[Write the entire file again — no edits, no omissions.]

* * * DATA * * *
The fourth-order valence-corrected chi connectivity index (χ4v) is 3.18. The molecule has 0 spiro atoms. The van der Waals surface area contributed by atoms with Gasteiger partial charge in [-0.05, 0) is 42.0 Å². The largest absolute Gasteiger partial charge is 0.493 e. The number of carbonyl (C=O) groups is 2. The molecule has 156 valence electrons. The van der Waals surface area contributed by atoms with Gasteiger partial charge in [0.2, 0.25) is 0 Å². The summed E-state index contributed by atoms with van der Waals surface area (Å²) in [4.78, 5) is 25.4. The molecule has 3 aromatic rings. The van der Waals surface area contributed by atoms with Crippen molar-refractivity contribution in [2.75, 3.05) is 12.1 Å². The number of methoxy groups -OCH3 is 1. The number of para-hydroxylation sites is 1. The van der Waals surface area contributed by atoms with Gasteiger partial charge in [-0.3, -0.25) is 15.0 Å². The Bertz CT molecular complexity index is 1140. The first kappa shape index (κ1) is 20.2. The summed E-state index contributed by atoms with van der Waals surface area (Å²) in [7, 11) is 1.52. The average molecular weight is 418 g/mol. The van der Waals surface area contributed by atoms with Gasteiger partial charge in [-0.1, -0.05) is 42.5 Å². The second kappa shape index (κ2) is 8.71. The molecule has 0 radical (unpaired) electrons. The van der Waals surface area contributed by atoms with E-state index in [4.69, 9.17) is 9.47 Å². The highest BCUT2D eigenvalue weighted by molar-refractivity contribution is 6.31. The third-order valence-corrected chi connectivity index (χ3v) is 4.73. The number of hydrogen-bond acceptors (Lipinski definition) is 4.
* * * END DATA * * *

The fourth-order valence-corrected chi connectivity index (χ4v) is 3.18. The molecule has 0 spiro atoms. The van der Waals surface area contributed by atoms with Gasteiger partial charge in [-0.05, 0) is 42.0 Å². The largest absolute Gasteiger partial charge is 0.493 e. The number of carbonyl (C=O) groups is 2. The molecule has 156 valence electrons. The van der Waals surface area contributed by atoms with Gasteiger partial charge in [0.2, 0.25) is 0 Å². The summed E-state index contributed by atoms with van der Waals surface area (Å²) in [4.78, 5) is 25.4. The molecule has 3 aromatic rings. The van der Waals surface area contributed by atoms with Crippen molar-refractivity contribution in [2.75, 3.05) is 12.1 Å². The number of methoxy groups -OCH3 is 1. The number of para-hydroxylation sites is 1. The van der Waals surface area contributed by atoms with Gasteiger partial charge in [-0.3, -0.25) is 15.0 Å². The Bertz CT molecular complexity index is 1140. The first kappa shape index (κ1) is 20.2. The summed E-state index contributed by atoms with van der Waals surface area (Å²) in [7, 11) is 1.52. The average molecular weight is 418 g/mol. The van der Waals surface area contributed by atoms with Gasteiger partial charge in [-0.1, -0.05) is 42.5 Å². The second kappa shape index (κ2) is 8.71. The molecule has 0 radical (unpaired) electrons. The van der Waals surface area contributed by atoms with E-state index in [4.69, 9.17) is 9.47 Å². The highest BCUT2D eigenvalue weighted by molar-refractivity contribution is 6.31. The third-order valence-corrected chi connectivity index (χ3v) is 4.73. The number of hydrogen-bond acceptors (Lipinski definition) is 4.